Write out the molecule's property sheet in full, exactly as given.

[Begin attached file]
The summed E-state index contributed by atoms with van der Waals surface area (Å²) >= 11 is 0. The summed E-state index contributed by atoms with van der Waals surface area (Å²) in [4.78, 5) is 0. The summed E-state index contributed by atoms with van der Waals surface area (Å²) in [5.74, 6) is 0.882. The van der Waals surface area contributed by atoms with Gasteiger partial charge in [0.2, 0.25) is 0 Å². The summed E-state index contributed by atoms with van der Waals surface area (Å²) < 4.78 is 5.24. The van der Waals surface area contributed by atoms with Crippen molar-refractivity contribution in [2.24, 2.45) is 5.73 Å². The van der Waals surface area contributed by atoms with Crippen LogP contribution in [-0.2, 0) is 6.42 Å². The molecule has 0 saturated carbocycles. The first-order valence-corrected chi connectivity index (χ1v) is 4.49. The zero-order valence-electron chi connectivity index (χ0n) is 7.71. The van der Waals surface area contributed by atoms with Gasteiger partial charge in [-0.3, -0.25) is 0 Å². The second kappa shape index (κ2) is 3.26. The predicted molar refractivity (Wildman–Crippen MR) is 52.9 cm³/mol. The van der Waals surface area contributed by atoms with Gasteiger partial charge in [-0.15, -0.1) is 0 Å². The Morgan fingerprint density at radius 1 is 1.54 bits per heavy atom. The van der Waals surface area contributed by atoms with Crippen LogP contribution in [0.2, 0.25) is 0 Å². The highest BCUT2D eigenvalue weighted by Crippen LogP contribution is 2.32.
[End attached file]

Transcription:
The summed E-state index contributed by atoms with van der Waals surface area (Å²) >= 11 is 0. The summed E-state index contributed by atoms with van der Waals surface area (Å²) in [4.78, 5) is 0. The summed E-state index contributed by atoms with van der Waals surface area (Å²) in [5.74, 6) is 0.882. The van der Waals surface area contributed by atoms with Gasteiger partial charge in [0.2, 0.25) is 0 Å². The summed E-state index contributed by atoms with van der Waals surface area (Å²) < 4.78 is 5.24. The van der Waals surface area contributed by atoms with Crippen molar-refractivity contribution in [2.24, 2.45) is 5.73 Å². The van der Waals surface area contributed by atoms with Crippen LogP contribution in [-0.2, 0) is 6.42 Å². The molecule has 0 saturated carbocycles. The first-order valence-corrected chi connectivity index (χ1v) is 4.49. The zero-order valence-electron chi connectivity index (χ0n) is 7.71. The van der Waals surface area contributed by atoms with Gasteiger partial charge in [-0.3, -0.25) is 0 Å². The second kappa shape index (κ2) is 3.26. The predicted molar refractivity (Wildman–Crippen MR) is 52.9 cm³/mol. The van der Waals surface area contributed by atoms with Gasteiger partial charge in [-0.15, -0.1) is 0 Å². The Morgan fingerprint density at radius 1 is 1.54 bits per heavy atom. The van der Waals surface area contributed by atoms with Crippen LogP contribution in [0.2, 0.25) is 0 Å². The highest BCUT2D eigenvalue weighted by Crippen LogP contribution is 2.32.